Any good Steve Jobs stories?
Yes. This one would seem innocuous, but there’s a lot of media that portrays Steve as horrible with employees or terrible with families. The memory of Steve that I take more than anything is that my wife, who also worked at Apple, and I had my kids with us visiting for the day. We were eating lunch in the cafeteria. My son, who was three at the time, was toddling around doing cute stuff, and Steve was right next to us because he ate with everyone quite often. He’s sitting there on the main campus, looking at us play, and cracking up at the stuff my son was doing. When I left to go back to work, he said “Hey Mark, your family looks really wonderful. It’s nice that you brought them here.” I’d like to share that to make sure that people know a warm story about him.

Firefly

Firefly

Technically, what separates Firefly from others vaporizers are available? The [cannabis] plant has hundreds of things in it that all vaporize at different temperatures. We designed our heating technology so that as you’re going up the scale, you’re vaporizing everything right in time. You inhale stuff right as it vaporizes, which keeps it freshest. Secondarily, we designed the product around the user experience. That means making it really easy to load and clean. Then the engineering followed that. That is somewhat of a backwards way to do engineering, but it’s more the way Apple does it. Apple establishes the vision of what the customer experience is going to be first and then the technology has to catch up. No other vaporizer has technology like ours. Most vaporizers use conduction heat, meaning they have a receptacle, a little bowl, that’s wrapped with a heating element. That heats the whole thing the way you would a pot on a stove. It cooks everything at the same temperature and it’s sort of slow because you’ve got to heat up the whole thing and that takes a lot of energy. It treats the plant crudely. They only really work if you pack them full. So what if you only wanted to take one or two puffs, which nowadays is a super frequent use case? With a conduction-based vaporizer, there’s this subtle, psychological implication that you’re supposed to finish [the whole bowl]. If you only take two puffs and then turn it on two hours later, it doesn’t taste the same. It has a burnt popcorn taste. The Firefly is a convection vaporizer. We don’t heat the material until you suck hot air through it. You’re only putting as much heat as you need to get a puff. This enables a fundamentally different use model, which is one puff at a time. Each puff is more intentional. We think that’s a good thing. [Marijuana] is a thing that changes your headspace. For anything that does that, I think the right approach is to be very intentional and thoughtful.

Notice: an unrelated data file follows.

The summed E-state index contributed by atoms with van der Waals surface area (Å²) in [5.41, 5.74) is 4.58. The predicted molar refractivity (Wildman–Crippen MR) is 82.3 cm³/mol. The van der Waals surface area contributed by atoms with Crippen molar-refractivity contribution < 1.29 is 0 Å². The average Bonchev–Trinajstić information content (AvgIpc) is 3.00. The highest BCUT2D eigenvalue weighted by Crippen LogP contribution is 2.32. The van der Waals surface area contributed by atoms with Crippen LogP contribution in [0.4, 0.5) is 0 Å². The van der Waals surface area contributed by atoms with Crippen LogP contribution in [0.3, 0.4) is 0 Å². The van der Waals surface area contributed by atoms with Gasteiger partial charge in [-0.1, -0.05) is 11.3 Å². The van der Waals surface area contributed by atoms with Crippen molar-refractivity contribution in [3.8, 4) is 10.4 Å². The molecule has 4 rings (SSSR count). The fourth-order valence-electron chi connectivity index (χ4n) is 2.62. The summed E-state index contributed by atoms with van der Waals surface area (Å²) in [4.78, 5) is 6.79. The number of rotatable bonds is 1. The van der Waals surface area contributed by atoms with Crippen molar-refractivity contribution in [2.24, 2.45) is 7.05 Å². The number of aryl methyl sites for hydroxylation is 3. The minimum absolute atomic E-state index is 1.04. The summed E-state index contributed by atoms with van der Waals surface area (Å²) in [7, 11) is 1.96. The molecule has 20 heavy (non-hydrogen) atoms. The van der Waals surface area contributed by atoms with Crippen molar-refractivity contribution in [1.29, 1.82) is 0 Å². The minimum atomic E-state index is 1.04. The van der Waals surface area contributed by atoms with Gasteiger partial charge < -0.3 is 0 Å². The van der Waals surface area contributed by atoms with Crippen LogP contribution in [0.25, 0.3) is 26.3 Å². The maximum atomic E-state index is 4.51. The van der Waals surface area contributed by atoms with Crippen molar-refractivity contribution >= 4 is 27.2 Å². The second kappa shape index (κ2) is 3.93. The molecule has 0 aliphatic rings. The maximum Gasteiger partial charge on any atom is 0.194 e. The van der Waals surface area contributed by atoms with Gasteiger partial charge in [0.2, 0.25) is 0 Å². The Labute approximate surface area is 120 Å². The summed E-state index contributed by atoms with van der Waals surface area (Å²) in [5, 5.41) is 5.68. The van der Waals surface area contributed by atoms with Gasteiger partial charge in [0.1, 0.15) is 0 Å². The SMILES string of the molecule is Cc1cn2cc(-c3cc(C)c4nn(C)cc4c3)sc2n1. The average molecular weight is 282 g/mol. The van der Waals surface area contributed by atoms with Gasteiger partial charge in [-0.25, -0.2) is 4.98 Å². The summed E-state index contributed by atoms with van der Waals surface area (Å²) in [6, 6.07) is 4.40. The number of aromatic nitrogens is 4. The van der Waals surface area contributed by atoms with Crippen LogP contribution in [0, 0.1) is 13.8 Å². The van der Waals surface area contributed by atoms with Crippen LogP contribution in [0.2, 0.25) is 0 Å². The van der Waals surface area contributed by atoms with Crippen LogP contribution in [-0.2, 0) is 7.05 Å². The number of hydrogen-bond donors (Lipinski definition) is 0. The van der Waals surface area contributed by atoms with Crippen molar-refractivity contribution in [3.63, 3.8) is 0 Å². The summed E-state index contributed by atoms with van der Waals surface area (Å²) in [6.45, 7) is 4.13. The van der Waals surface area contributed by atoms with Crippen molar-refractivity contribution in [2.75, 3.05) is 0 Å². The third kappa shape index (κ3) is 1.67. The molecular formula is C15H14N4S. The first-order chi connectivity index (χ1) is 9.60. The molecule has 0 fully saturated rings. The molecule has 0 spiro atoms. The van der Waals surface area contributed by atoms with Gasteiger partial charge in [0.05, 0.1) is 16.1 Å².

What was the design inspiration behind the Firefly?
The Firefly 1 and the Firefly 2 are a little different. I’d say the Firefly 1 is more a fulfillment of my teenage aesthetic ambitions. I thought I wanted to be a car designer. The car that I thought was the most beautiful was the Alfa Romeo Spyder. The Firefly 1 was designed to bring that sleekness and feeling. We were looking to displace the model of stuff looking like paraphernalia. Why not take really high-end Italian design and bring that to the experience? For the Firefly 2, we tried to keep the things that were most important, which was having a direct connection with the material by seeing it. Too many things are little black boxes that have some blinky lights on them. It could be a remote control, it could be a vaporizer, it could be a garage door opener. They don’t have a connection to the real world, the analog world. We wanted something that combined digital control and design with an analog experience.

Firefly

Firefly

How big has the vape business become?
The flower-based industry that the Firefly resides in is certainly over $100 million a year size, probably closer to $200. That’s an estimate, but it’s a reasonable estimate. If you count the little pens that are a re-use of e-cigarette technology, then the size of the market gets a lot bigger. That’s when you get into selling the device with product inside of it. We don’t do that now. That’s clearly where a lot of the market is going. To anticipate some of your other questions, we’re going there as well. We are reinventing heating technology from the heating element out. We’re not a relabeler where we just take something that you buy at a factory and put your brand on it.

Who is the Firefly customer?
A Firefly customer is somebody who really appreciates the plant because they spent enough money to get the best plant experience they can get. That means flavor, flexibility in how they use it and it means getting the most out of the plant. Our customers are not a bunch of 20-year-old guys sitting around getting super high. These are working professionals, white and blue collar, who want the best. They’re holding down jobs or businesses that are paying pretty decent incomes, which would suggest that they’ve integrated cannabis into their lives in a way that has not jeopardized that. The interesting challenge for the business going forward is to grow our customer base with products at different price points that still deliver quality and thoughtfulness, but opening it up to people that can’t afford a $330 vaporizer.


Justin Tejada is a writer and editor based in New York City. Follow him on Twitter at @just_tejada and Instagram at @justin_tejada.